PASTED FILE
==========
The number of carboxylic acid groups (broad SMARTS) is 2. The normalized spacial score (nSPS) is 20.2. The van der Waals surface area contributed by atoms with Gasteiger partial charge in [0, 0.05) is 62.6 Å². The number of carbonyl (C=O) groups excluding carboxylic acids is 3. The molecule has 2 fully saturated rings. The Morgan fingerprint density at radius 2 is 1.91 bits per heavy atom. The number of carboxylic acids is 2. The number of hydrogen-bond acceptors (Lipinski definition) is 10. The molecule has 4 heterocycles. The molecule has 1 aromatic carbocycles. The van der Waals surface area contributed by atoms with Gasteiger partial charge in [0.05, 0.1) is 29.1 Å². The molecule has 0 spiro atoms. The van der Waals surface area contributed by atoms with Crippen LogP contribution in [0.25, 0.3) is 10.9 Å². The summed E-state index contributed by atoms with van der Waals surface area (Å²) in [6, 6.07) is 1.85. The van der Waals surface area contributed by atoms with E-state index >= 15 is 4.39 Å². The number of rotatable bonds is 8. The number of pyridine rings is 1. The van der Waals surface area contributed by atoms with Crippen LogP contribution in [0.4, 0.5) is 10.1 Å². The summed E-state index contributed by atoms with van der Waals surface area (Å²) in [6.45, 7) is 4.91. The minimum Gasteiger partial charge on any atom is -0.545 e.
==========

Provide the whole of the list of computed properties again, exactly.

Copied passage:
The number of carboxylic acid groups (broad SMARTS) is 2. The normalized spacial score (nSPS) is 20.2. The van der Waals surface area contributed by atoms with Gasteiger partial charge in [0, 0.05) is 62.6 Å². The number of carbonyl (C=O) groups excluding carboxylic acids is 3. The molecule has 2 fully saturated rings. The Morgan fingerprint density at radius 2 is 1.91 bits per heavy atom. The number of carboxylic acids is 2. The number of hydrogen-bond acceptors (Lipinski definition) is 10. The molecule has 4 heterocycles. The molecule has 1 aromatic carbocycles. The van der Waals surface area contributed by atoms with Gasteiger partial charge in [0.05, 0.1) is 29.1 Å². The molecule has 0 spiro atoms. The van der Waals surface area contributed by atoms with Crippen LogP contribution in [0.25, 0.3) is 10.9 Å². The summed E-state index contributed by atoms with van der Waals surface area (Å²) in [6, 6.07) is 1.85. The van der Waals surface area contributed by atoms with E-state index >= 15 is 4.39 Å². The number of rotatable bonds is 8. The number of pyridine rings is 1. The van der Waals surface area contributed by atoms with Crippen LogP contribution in [0.4, 0.5) is 10.1 Å². The summed E-state index contributed by atoms with van der Waals surface area (Å²) in [6.45, 7) is 4.91. The minimum Gasteiger partial charge on any atom is -0.545 e.